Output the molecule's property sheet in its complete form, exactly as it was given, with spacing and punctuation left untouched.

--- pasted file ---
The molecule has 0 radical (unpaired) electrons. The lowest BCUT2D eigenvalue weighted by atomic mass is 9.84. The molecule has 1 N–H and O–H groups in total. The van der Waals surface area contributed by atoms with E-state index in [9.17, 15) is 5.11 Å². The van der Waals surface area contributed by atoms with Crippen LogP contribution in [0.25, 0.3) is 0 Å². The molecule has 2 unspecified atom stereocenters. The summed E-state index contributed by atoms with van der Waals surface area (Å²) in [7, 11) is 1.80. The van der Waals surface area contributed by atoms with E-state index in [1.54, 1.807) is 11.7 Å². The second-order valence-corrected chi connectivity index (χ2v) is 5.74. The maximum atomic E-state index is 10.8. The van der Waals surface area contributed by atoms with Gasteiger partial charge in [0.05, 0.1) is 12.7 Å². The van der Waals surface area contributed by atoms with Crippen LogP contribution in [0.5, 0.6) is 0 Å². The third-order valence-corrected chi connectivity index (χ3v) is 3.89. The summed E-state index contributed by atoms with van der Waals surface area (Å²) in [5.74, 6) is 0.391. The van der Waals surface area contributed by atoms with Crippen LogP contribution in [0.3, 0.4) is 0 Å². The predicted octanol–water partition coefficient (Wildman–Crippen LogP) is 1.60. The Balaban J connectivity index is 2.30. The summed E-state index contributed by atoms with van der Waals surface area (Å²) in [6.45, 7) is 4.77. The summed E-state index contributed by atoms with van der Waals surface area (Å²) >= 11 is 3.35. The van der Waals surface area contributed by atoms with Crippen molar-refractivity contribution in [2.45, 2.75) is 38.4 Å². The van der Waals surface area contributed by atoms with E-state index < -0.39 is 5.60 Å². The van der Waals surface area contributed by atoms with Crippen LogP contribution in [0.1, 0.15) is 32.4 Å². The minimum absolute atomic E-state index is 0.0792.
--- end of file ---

The molecule has 0 radical (unpaired) electrons. The lowest BCUT2D eigenvalue weighted by atomic mass is 9.84. The molecule has 1 N–H and O–H groups in total. The van der Waals surface area contributed by atoms with E-state index in [9.17, 15) is 5.11 Å². The van der Waals surface area contributed by atoms with Crippen LogP contribution in [0.25, 0.3) is 0 Å². The molecule has 2 unspecified atom stereocenters. The summed E-state index contributed by atoms with van der Waals surface area (Å²) in [7, 11) is 1.80. The van der Waals surface area contributed by atoms with E-state index in [1.54, 1.807) is 11.7 Å². The second-order valence-corrected chi connectivity index (χ2v) is 5.74. The maximum atomic E-state index is 10.8. The van der Waals surface area contributed by atoms with Gasteiger partial charge in [0.05, 0.1) is 12.7 Å². The van der Waals surface area contributed by atoms with Crippen LogP contribution in [0.5, 0.6) is 0 Å². The third-order valence-corrected chi connectivity index (χ3v) is 3.89. The summed E-state index contributed by atoms with van der Waals surface area (Å²) in [5.74, 6) is 0.391. The van der Waals surface area contributed by atoms with Crippen LogP contribution in [0.3, 0.4) is 0 Å². The predicted octanol–water partition coefficient (Wildman–Crippen LogP) is 1.60. The Balaban J connectivity index is 2.30. The summed E-state index contributed by atoms with van der Waals surface area (Å²) in [6.45, 7) is 4.77. The summed E-state index contributed by atoms with van der Waals surface area (Å²) >= 11 is 3.35. The van der Waals surface area contributed by atoms with Crippen molar-refractivity contribution in [2.45, 2.75) is 38.4 Å². The van der Waals surface area contributed by atoms with E-state index < -0.39 is 5.60 Å². The van der Waals surface area contributed by atoms with Crippen LogP contribution in [0.1, 0.15) is 32.4 Å². The minimum absolute atomic E-state index is 0.0792.